var client = new HttpClient();
    var response = await client.GetAsync(baseUrl + "Data.xml");
    //convert xml into an easily digestable object
    clsCongress congress = null;
    XmlSerializer des = new XmlSerializer(typeof(clsCongress));
    congress = (clsCongress)des.Deserialize(response.Content.ContentReadStream);

    foreach (clsRegion r in congress.Region)
        string RegionTitle = r.Title;

        foreach (clsState s in r.State)
            string StateTitle = s.Title;

            foreach (clsDistrict d in s.District)
                string DistrictTitle = d.Title;

There you have it… deserializing your XML document into an easily digestible object within C#.

If you have any questions or comments please leave them below…

Windows 8 Metro Application–Bing Maps

I’ve entered myself into a new Windows 8 application contest.  I’ve come up with a wonderful idea which includes utilizing Bing Maps.  After an awful lot of research I’ve come up with something that works… Perfectly!!!

Since this is a Windows 8 application, I’m writing this in Visual Studio 11 express which utilizes an awesome multi-threading feature called async/await.  So I’ll be taking advantage of that here.

First thing I needed to do was acquire my Bing Map Developers key… Acquire yours free from:

Let’s start coding!!!

I followed the following MSDN article to setup my app for access to the Bing SOAP API’s.

Then added the following to the top of my code:

using HouseofRepresentatives.GeocodeService;
using HouseofRepresentatives.SearchService;
using HouseofRepresentatives.ImageryService;
using HouseofRepresentatives.RouteService;

private ImageSource _map = null;
public String Latitude = "";
public String Longitude = "";

public ImageSource Map
        if (this._map == null) UpdateMap();
        return this._map;

        if (this._map != value)
            this._map = value;

I had two situations for my locations… in one case I knew the exact Lat/Lon, and in others I only knew an address… in my case a state name.  First I needed to turn that address into a Lat/Lon for passing onto the get map function.

private async Task<string> getLocationPoint(string address)
    if (address != null && address != "")
        GeocodeRequest request = new GeocodeRequest();
        request.ExecutionOptions = new HouseofRepresentatives.GeocodeService.ExecutionOptions();
        request.ExecutionOptions.SuppressFaults = true;
        GeocodeServiceClient geocodeClient = 
            new GeocodeServiceClient(GeocodeServiceClient.EndpointConfiguration.BasicHttpBinding_IGeocodeService);
        HouseofRepresentatives.GeocodeService.Credentials t = 
            new HouseofRepresentatives.GeocodeService.Credentials();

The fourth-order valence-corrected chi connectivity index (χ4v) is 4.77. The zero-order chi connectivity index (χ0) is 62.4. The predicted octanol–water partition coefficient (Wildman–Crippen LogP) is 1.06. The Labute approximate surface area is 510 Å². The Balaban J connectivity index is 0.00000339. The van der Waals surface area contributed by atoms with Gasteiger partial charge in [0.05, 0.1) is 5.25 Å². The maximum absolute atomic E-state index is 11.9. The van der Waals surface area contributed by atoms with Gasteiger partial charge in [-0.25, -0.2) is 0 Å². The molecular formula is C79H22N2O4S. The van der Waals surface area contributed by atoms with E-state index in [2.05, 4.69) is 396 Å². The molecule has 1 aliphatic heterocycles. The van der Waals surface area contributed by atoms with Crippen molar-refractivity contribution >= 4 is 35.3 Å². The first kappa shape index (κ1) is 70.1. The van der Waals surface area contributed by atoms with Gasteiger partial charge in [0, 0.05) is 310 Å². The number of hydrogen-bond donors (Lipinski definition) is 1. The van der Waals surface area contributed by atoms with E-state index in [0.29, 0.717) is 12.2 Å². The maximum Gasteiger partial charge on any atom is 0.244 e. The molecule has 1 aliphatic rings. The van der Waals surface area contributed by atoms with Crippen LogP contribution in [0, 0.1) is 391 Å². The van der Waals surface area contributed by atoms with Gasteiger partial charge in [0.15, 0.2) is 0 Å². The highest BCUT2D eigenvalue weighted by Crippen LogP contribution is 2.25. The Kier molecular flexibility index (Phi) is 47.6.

t.Token = "[[put your Bing Maps Key Here]]";

        request.Query = address;
        request.Credentials = t;

        GeocodeResponse response = await geocodeClient.GeocodeAsync(request);
        if (response.Results.Count() > 0)
            return response.Results[0].Locations[0].Latitude.ToString() + 
                "," + response.Results[0].Locations[0].Longitude.ToString();
    return "";

Next I needed to actually get the Image from Bing.  Now let’s do that using the following function:

private async Task<string> GetImagery(string locationString)
{  //
    string key = "[[insert your Bing Maps Key here]]";
    MapUriRequest mapUriRequest = new MapUriRequest();

    // Set credentials using a valid Bing Maps key
    mapUriRequest.Credentials = 
        new HouseofRepresentatives.ImageryService.Credentials();
    mapUriRequest.Credentials.ApplicationId = key;

    // Set the location of the requested image
    mapUriRequest.Center = new HouseofRepresentatives.ImageryService.Location();
    string[] digits = locationString.Split(',');
    mapUriRequest.Center.Latitude = double.Parse(digits[0].Trim());
    mapUriRequest.Center.Longitude = double.Parse(digits[1].Trim());

    // Set the map style and zoom level
    MapUriOptions mapUriOptions = new MapUriOptions();
    mapUriOptions.Style = MapStyle.AerialWithLabels;
    mapUriOptions.ZoomLevel = 17;

    // Set the size of the requested image in pixels
    mapUriOptions.ImageSize = new HouseofRepresentatives.ImageryService.SizeOfint();
    mapUriOptions.ImageSize.Height = 240;
    mapUriOptions.ImageSize.Width = 480;

    mapUriRequest.Options = mapUriOptions;

    //Make the request and return the URI
    ImageryServiceClient imageryService = 
        new ImageryServiceClient(ImageryServiceClient.EndpointConfiguration.BasicHttpBinding_IImageryService);
        MapUriResponse mapUriResponse = await imageryService.GetMapUriAsync(mapUriRequest);

        if (mapUriResponse.Uri != null)
            return mapUriResponse.Uri;
        else { return ""; }
    catch (Exception ex)
        return "";

Ok… now that I have my image Uri, it’s time to use it to load a picture:

public async Task<bool> UpdateMap(string address = "")
    if (address != "")
        //then user is specifying an address instead of a specific long/lat.  
        //We need to get that info in order to proceed...
        string point = await getLocationPoint(address);
        if (point != "")
            string[] p = point.Split(',');
            Latitude = p[0];
            Longitude = p[1];

    if (Longitude != "" && Latitude != "")
        string uripath = await GetImagery(Longitude + "," + Latitude);
        if (uripath != "")
            this.Map = new BitmapImage(new Uri(uripath));
            return true;
            this.Map = new BitmapImage(new Uri(imageBaseUri, "Data/blank.png"));
            return false;
        this.Map = new BitmapImage(new Uri(imageBaseUri, "Data/blank.png"));
        return false;

If you’ve stuck with me this far… you are a programmer… LOL.

In each of my functions I utilized the new async/await features.  This means when I call either of the two functions as below, it will load the image once the OS has downloaded and cached it.  The image will automatically appear when ready…

//calling the get-map function with an address

UpdateMap("1 Microsoft Way, Redmond, Washington");

//or i can configure my lat/lon then update
Latitude = "39.450000762939453";
Longitude = "-98.907997131347656";

If you guys have any questions or comments, be sure to post them below!